The principal metric would be mood, however defined. Zeo’s web interface & data export includes a field for Day Feel, which is a rating 1-5 of general mood & quality of day. I can record a similar metric at the end of each day. 1-5 might be a little crude even with a year of data, so a more sophisticated measure might be in order. The first mood study is paywalled so I’m not sure what they used, but Shiotsuki 2008 used State-Trait of Anxiety Inventory (STAI) and Profiles of Mood States Test (POMS). The full POMS sounds too long to use daily, but the Brief POMS might work. In the original 1987 paper A brief POMS measure of distress for cancer patients, patients answering this questionnaire had a mean total mean of 10.43 (standard deviation 8.87). Is this the best way to measure mood? I’ve asked Seth Roberts; he suggested using a 0-100 scale, but personally, there’s no way I can assess my mood on 0-100. My mood is sufficiently stable (to me) that 0-5 is asking a bit much, even.
NGF may sound intriguing, but the price is a dealbreaker: at suggested doses of 1-100μg (NGF dosing in humans for benefits is, shall we say, not an exact science), and a cost from sketchy suppliers of $1210/100μg/$470/500μg/$750/1000μg/$1000/1000μg/$1030/1000μg/$235/20μg. (Levi-Montalcini was presumably able to divert some of her lab’s production.) A year’s supply then would be comically expensive: at the lowest doses of 1-10μg using the cheapest sellers (for something one is dumping into one’s eyes?), it could cost anywhere up to $10,000.
Vinh Ngo, a San Francisco family practice doctor who specializes in hormone therapy, has become familiar with piracetam and other nootropics through a changing patient base. His office is located in the heart of the city’s tech boom and he is increasingly sought out by young, male tech workers who tell him they are interested in cognitive enhancement.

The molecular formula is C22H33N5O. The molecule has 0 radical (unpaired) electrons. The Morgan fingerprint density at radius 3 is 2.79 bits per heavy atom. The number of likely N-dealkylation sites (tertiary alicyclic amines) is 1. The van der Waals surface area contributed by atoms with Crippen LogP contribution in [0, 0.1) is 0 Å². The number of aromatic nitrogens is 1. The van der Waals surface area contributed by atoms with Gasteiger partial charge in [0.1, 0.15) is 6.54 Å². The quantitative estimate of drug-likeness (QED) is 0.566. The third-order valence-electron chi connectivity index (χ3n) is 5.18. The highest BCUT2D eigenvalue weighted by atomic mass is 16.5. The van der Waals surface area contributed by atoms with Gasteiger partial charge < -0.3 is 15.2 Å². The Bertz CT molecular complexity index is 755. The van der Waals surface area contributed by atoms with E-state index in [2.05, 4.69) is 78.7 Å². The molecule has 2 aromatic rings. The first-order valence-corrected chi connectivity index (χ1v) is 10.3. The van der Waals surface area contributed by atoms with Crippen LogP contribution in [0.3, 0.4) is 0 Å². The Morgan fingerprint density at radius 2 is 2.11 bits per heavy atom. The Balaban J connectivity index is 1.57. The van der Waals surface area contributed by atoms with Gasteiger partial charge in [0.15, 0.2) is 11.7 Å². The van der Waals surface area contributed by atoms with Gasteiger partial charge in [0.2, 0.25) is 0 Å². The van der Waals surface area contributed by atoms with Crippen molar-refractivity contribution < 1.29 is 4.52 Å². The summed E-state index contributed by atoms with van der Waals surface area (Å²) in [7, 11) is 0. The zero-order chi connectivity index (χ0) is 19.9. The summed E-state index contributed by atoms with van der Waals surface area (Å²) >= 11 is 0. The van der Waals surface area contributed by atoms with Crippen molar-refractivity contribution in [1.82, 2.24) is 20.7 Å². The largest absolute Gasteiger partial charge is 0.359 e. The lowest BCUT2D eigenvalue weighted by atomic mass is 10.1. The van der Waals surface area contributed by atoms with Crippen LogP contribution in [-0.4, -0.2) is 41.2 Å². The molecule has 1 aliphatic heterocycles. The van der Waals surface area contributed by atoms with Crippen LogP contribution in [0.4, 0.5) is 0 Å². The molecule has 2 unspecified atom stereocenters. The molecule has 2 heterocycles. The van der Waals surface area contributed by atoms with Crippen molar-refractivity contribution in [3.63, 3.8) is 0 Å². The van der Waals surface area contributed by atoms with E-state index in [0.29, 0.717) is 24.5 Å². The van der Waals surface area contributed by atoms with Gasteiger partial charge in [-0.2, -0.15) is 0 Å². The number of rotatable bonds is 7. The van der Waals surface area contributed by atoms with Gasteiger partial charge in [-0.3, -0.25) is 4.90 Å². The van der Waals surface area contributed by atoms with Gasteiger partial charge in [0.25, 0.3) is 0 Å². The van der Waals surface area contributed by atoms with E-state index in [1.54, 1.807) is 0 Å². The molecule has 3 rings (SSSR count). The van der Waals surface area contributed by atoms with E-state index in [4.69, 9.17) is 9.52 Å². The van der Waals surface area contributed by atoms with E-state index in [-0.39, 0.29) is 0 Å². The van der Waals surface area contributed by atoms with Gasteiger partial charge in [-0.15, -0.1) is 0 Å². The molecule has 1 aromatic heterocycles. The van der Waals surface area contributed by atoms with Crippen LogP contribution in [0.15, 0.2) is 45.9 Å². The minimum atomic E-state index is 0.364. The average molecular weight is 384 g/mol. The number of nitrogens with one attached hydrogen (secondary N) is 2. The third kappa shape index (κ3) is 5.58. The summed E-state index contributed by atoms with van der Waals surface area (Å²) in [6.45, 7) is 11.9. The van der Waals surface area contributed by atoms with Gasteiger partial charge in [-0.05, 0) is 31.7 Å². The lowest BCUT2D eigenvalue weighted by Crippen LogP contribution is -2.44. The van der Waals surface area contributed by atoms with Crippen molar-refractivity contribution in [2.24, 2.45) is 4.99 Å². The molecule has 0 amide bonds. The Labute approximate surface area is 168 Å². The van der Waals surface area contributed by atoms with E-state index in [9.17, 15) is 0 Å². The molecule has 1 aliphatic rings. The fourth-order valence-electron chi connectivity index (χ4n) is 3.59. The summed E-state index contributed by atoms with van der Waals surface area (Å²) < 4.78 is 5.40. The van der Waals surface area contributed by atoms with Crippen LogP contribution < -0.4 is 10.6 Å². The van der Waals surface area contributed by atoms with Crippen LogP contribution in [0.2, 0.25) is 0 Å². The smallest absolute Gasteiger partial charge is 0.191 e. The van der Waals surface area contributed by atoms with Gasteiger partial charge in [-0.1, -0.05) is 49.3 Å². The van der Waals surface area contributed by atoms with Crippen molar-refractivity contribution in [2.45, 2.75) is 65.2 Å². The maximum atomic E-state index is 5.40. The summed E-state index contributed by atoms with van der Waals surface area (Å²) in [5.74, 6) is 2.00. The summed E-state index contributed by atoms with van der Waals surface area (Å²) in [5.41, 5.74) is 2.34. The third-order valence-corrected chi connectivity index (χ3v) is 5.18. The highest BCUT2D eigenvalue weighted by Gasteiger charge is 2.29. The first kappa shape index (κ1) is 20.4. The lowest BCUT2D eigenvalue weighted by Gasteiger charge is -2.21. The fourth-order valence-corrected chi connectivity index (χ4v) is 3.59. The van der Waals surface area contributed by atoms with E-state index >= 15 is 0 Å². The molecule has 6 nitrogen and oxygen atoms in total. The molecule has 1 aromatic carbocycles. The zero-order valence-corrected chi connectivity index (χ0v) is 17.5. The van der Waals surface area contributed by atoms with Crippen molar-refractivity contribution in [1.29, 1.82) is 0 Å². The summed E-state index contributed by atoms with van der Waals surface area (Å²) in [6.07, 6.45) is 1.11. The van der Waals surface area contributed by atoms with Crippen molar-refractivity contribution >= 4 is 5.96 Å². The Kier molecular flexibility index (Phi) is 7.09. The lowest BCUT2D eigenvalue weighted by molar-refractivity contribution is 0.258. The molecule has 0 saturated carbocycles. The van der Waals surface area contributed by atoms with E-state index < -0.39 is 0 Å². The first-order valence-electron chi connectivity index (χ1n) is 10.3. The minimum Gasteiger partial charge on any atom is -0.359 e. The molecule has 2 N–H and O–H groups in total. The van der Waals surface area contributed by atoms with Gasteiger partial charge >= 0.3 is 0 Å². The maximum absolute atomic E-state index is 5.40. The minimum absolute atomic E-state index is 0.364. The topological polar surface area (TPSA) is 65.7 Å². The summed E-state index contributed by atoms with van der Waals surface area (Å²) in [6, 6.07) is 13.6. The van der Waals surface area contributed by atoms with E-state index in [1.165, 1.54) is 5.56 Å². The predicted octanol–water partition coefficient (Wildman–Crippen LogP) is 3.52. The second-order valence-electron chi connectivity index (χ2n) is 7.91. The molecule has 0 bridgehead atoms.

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Long-term use is different, and research-backed efficacy is another question altogether. The nootropic market is not regulated, so a company can make claims without getting in trouble for making those claims because they’re not technically selling a drug. This is why it’s important to look for well-known brands and standardized nootropic herbs where it’s easier to calculate the suggested dose and be fairly confident about what you’re taking.

In the largest nationwide study, McCabe et al. (2005) sampled 10,904 students at 119 public and private colleges and universities across the United States, providing the best estimate of prevalence among American college students in 2001, when the data were collected. This survey found 6.9% lifetime, 4.1% past-year, and 2.1% past-month nonmedical use of a prescription stimulant. It also found that prevalence depended strongly on student and school characteristics, consistent with the variability noted among the results of single-school studies. The strongest predictors of past-year nonmedical stimulant use by college students were admissions criteria (competitive and most competitive more likely than less competitive), fraternity/sorority membership (members more likely than nonmembers), and gender (males more likely than females).
Two increasingly popular options are amphetamines and methylphenidate, which are prescription drugs sold under the brand names Adderall and Ritalin. In the United States, both are approved as treatments for people with ADHD, a behavioural disorder which makes it hard to sit still or concentrate. Now they’re also widely abused by people in highly competitive environments, looking for a way to remain focused on specific tasks.

Caffeine (Examine.com; FDA adverse events) is of course the most famous stimulant around. But consuming 200mg or more a day, I have discovered the downside: it is addictive and has a nasty withdrawal - headaches, decreased motivation, apathy, and general unhappiness. (It’s a little amusing to read academic descriptions of caffeine addiction9; if caffeine were a new drug, I wonder what Schedule it would be in and if people might be even more leery of it than modafinil.) Further, in some ways, aside from the ubiquitous placebo effect, caffeine combines a mix of weak performance benefits (Lorist & Snel 2008, Nehlig 2010) with some possible decrements, anecdotally and scientifically: